• (If students know percentages and division.) Discuss and find percent error.

Did you ever have to measure with the robot multiple times? Why is that?

What other difficulties did you encounter?

Now that we know the weaknesses and strengths of this robot, how else and in what other situations might it be useful to use this kind of robot?

Attachments

Troubleshooting Tips

Make sure all the motors and sensors are correctly connected to the ports specified in the program.

Assessment

Pre-Activity Assessment

Baseline Survey: Have students complete the Perimeter Pre-Assessment Survey. Collect and grade this pre-assessment to determine how comfortable students are with the concept of perimeter and how skilled they are with calculating the perimeter of various polygons.

Activity-Embedded Assessment

Worksheet: Have students complete the Mapping Perimeter! Worksheet as they go through the activity. This worksheet asks them to draw to-scale maps of the model room based on ruler and robot measurements, and answer comprehension questions.

Post-Activity Assessment

Survey Again: Have sudents complete the Perimeter Post-Assessment Survey. Collect and grade this post-assessment to determine how comfortable students have become with the concept of perimeter and calculating perimeter. Compare scores to the pre-assessment survey scores to determine whether students improved their abilities to calculate the perimeters of various shapes.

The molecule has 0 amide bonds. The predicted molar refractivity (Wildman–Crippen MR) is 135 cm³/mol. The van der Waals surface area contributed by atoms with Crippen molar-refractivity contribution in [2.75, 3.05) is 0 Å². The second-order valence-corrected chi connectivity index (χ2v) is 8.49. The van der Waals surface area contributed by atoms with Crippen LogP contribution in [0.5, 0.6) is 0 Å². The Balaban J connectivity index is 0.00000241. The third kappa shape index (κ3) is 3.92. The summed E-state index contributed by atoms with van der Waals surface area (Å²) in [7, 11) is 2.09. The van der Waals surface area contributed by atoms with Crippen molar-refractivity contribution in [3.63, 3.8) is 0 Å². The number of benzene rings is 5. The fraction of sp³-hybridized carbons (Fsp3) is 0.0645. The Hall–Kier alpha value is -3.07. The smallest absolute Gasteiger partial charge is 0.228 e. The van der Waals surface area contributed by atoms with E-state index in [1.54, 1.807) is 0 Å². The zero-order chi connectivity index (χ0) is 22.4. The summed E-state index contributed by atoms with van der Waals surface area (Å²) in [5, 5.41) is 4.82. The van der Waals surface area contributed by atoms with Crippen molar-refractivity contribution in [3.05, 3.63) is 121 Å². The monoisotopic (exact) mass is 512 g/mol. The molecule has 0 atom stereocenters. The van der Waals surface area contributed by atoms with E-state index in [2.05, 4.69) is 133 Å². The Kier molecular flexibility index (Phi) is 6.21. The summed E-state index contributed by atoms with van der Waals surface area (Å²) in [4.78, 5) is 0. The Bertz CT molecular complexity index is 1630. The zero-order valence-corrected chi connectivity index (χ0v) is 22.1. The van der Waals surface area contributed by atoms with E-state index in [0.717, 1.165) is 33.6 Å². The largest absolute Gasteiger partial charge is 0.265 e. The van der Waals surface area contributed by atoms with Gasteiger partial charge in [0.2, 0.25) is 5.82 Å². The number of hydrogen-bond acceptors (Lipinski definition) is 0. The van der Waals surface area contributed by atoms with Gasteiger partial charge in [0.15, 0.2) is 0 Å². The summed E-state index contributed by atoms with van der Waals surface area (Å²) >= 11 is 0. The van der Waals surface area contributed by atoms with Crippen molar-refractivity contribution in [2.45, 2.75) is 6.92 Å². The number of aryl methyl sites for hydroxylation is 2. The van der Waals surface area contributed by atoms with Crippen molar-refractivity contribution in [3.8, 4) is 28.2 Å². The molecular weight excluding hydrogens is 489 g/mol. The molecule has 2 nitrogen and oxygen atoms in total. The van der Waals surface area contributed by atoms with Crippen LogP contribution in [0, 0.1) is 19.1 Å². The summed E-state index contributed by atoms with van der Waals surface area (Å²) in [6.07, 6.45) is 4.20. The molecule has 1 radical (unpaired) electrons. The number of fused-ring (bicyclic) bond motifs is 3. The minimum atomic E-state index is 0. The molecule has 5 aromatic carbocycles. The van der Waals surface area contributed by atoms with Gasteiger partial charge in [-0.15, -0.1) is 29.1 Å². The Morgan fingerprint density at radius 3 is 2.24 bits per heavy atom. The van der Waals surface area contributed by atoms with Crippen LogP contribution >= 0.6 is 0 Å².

Activity Extensions

Extend the activity and program to measure rooms of shapes that have angles other than 90 degrees.

Activity Scaling

  • For lower grades, find the perimeter and focus on real-world robot examples in the discussion, rather than on error.
  • For upper grades, discuss percent error, and the design and programming of the robot, as well as the mathematics used to find the distance. Ask students to design and program the robot for a slightly modified task or the same task with a modified design and extra features.

References

Five-Minute Bot Instructions: http://www.nxtprograms.com/five_minute_bot/steps.html

Radar Instructions: http://www.nxtprograms.com/radar/steps.html

Contributors

Rezwana Uddin

Copyright

© 2013 by Regents of the University of Colorado; original © 2011 Polytechnic Institute of New York University

Supporting Program

AMPS GK-12 Program, Polytechnic Institute of New York University

Acknowledgements

This activity was developed by the Applying Mechatronics to Promote Science (AMPS) Program funded by National Science Foundation GK-12 grant no. 0741714. However, these contents do not necessarily represent the policies of the NSF, and you should not assume endorsement by the federal government.

Last modified: June 8, 2017